Portsmouth Football Club and the city council join forces to launch new anti-hate video
FOOTBALL players, council leaders and city residents have today united as one in a bid to tackle racism and discrimination.
In an effort to rally the city against hatred, Portsmouth Football Club has teamed up with Portsmouth City Council to produce a hard-hitting video.
Supported by Pompey in the Community, the film stars prominent members of Portsmouth FC, fans and a city poet who penned the poem that is read out in the film.
The recording was prompted by a rise in hate crimes nationally during the coronavirus pandemic – as well as the high-profile incidents aimed at black England football stars following the Euro 2020 penalty shootout.
This included three under-18 Portsmouth FC Academy players released from the club after racist messages were posted about the England players in a Snapchat group chat.
Its release today comes at the start of National Hate Crime Awareness Week and during Black History Month.
Portsmouth poet Majid Dhana, who has lived in the city since 2005, wrote the poem titled 'Illuminated Voices' to help unify the city against this trend.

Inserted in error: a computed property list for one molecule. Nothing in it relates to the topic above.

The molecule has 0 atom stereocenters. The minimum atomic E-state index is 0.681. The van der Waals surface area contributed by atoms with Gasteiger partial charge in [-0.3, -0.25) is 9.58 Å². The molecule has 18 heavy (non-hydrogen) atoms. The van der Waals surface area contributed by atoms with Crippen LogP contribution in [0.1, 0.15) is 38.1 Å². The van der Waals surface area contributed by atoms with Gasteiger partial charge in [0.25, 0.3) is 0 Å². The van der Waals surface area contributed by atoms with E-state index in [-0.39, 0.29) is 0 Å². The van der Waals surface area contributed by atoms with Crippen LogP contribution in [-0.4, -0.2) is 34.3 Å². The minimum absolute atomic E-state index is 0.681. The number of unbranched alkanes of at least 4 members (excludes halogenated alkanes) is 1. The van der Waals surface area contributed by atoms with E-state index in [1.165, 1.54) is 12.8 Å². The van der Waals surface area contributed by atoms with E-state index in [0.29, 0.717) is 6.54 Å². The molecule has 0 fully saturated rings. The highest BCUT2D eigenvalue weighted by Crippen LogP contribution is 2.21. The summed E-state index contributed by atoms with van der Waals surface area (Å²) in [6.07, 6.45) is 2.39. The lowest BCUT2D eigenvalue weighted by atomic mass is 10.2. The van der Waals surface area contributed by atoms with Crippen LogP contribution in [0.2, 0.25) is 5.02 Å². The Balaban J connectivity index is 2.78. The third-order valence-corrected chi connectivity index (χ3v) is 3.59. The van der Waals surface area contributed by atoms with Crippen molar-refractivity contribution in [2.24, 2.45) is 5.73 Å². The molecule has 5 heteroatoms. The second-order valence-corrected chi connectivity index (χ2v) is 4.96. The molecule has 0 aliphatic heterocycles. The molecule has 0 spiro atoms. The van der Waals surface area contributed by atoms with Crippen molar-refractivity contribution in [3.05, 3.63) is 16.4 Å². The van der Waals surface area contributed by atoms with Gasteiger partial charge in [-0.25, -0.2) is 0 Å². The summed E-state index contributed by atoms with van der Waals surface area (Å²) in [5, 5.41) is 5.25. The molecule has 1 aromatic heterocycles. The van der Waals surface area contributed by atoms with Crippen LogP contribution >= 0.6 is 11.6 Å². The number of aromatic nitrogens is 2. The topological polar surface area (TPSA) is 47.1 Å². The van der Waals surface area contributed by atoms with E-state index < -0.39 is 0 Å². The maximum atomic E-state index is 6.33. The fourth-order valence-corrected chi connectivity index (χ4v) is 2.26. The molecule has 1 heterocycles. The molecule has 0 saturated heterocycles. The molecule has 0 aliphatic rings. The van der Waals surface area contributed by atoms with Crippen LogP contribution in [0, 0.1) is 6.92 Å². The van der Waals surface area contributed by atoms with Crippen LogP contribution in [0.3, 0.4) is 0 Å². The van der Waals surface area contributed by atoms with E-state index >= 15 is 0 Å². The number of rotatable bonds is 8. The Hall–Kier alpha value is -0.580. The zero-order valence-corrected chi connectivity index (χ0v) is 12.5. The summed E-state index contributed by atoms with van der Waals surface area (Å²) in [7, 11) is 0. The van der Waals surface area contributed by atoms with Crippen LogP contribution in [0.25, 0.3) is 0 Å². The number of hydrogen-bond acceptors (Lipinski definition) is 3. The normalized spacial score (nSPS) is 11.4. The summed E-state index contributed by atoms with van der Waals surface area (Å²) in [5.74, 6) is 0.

While Pompey’s manager Danny Cowley, along with some of the players and fans, were filmed speaking the words of the poem in different locations in Portsmouth.
Councillor Dave Ashmore, who heads up community safety at the city council, hoped the video would resonate with residents.
He said: ‘This year's theme for Black History Month is Proud To Be and I'm proud to be part of this great city. Majid's poem is Portsmouth to the core. We are a culturally diverse city and that should be celebrated - it makes us who we are.
‘Discrimination of all forms is unacceptable in an inclusive society. Portsmouth is a close-knit city with strong bonds between people of all backgrounds.
‘This film will help to heal the wounds caused by the pandemic in which people became less tolerant during lockdown.
‘This Black History Month, Hate Crime Awareness Week and beyond, let's stand as one and silence the voices of hate.’
Councillor Suzy Horton, deputy leader, said: ‘Hatred and intolerance is caused by a minority of people in Portsmouth but it can have a disproportionate impact on many.
‘Portsmouth is a strong city with a great history of unity and this collaboration between Portsmouth City Council and Pompey is a wonderful way of showing this unity.’
Majid said the poem was inspired by his own experiences of other people in the city.
He added: ‘Portsmouth is a wonderful place to live, it is welcoming and diverse but occasionally people are intolerant.
‘We can support each other by illuminating the voices of love and tolerance which will drown out the haters. We are on the same team, together we will win.’
The video has been launched today on Pompey’s social media channels. It is also available on Portsmouth City Council’s YouTube channel and, on Monday, at portsmouth.gov.uk/blackhistorymonth